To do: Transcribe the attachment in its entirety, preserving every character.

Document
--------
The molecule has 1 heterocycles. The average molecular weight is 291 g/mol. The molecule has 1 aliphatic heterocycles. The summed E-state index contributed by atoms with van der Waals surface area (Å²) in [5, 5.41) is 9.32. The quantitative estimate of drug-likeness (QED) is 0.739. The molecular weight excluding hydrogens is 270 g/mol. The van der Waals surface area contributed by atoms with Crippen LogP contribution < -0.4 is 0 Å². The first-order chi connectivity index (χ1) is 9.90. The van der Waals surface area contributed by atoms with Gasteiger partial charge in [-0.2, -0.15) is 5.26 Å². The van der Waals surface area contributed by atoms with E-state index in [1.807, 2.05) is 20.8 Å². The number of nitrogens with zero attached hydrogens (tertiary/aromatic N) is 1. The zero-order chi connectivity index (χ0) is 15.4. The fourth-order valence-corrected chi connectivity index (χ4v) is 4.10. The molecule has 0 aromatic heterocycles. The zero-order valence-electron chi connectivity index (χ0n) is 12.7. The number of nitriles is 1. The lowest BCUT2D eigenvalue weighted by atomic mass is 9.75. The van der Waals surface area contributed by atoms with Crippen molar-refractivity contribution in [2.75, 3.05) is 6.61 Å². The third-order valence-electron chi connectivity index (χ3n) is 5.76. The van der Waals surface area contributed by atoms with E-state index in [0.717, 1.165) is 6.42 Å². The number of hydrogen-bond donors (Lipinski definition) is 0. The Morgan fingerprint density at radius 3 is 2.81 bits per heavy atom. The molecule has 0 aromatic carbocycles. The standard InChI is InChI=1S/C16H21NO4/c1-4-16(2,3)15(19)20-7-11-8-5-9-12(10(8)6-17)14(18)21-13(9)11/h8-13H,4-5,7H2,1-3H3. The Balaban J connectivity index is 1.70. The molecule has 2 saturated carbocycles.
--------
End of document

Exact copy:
The molecule has 1 heterocycles. The average molecular weight is 291 g/mol. The molecule has 1 aliphatic heterocycles. The summed E-state index contributed by atoms with van der Waals surface area (Å²) in [5, 5.41) is 9.32. The quantitative estimate of drug-likeness (QED) is 0.739. The molecular weight excluding hydrogens is 270 g/mol. The van der Waals surface area contributed by atoms with Crippen LogP contribution < -0.4 is 0 Å². The first-order chi connectivity index (χ1) is 9.90. The van der Waals surface area contributed by atoms with Gasteiger partial charge in [-0.2, -0.15) is 5.26 Å². The van der Waals surface area contributed by atoms with E-state index in [1.807, 2.05) is 20.8 Å². The number of nitrogens with zero attached hydrogens (tertiary/aromatic N) is 1. The zero-order chi connectivity index (χ0) is 15.4. The fourth-order valence-corrected chi connectivity index (χ4v) is 4.10. The molecule has 0 aromatic heterocycles. The zero-order valence-electron chi connectivity index (χ0n) is 12.7. The number of nitriles is 1. The lowest BCUT2D eigenvalue weighted by atomic mass is 9.75. The van der Waals surface area contributed by atoms with Crippen molar-refractivity contribution in [2.75, 3.05) is 6.61 Å². The third-order valence-electron chi connectivity index (χ3n) is 5.76. The van der Waals surface area contributed by atoms with E-state index in [0.717, 1.165) is 6.42 Å². The number of hydrogen-bond donors (Lipinski definition) is 0. The Morgan fingerprint density at radius 3 is 2.81 bits per heavy atom. The molecule has 0 aromatic carbocycles. The standard InChI is InChI=1S/C16H21NO4/c1-4-16(2,3)15(19)20-7-11-8-5-9-12(10(8)6-17)14(18)21-13(9)11/h8-13H,4-5,7H2,1-3H3. The Balaban J connectivity index is 1.70. The molecule has 2 saturated carbocycles.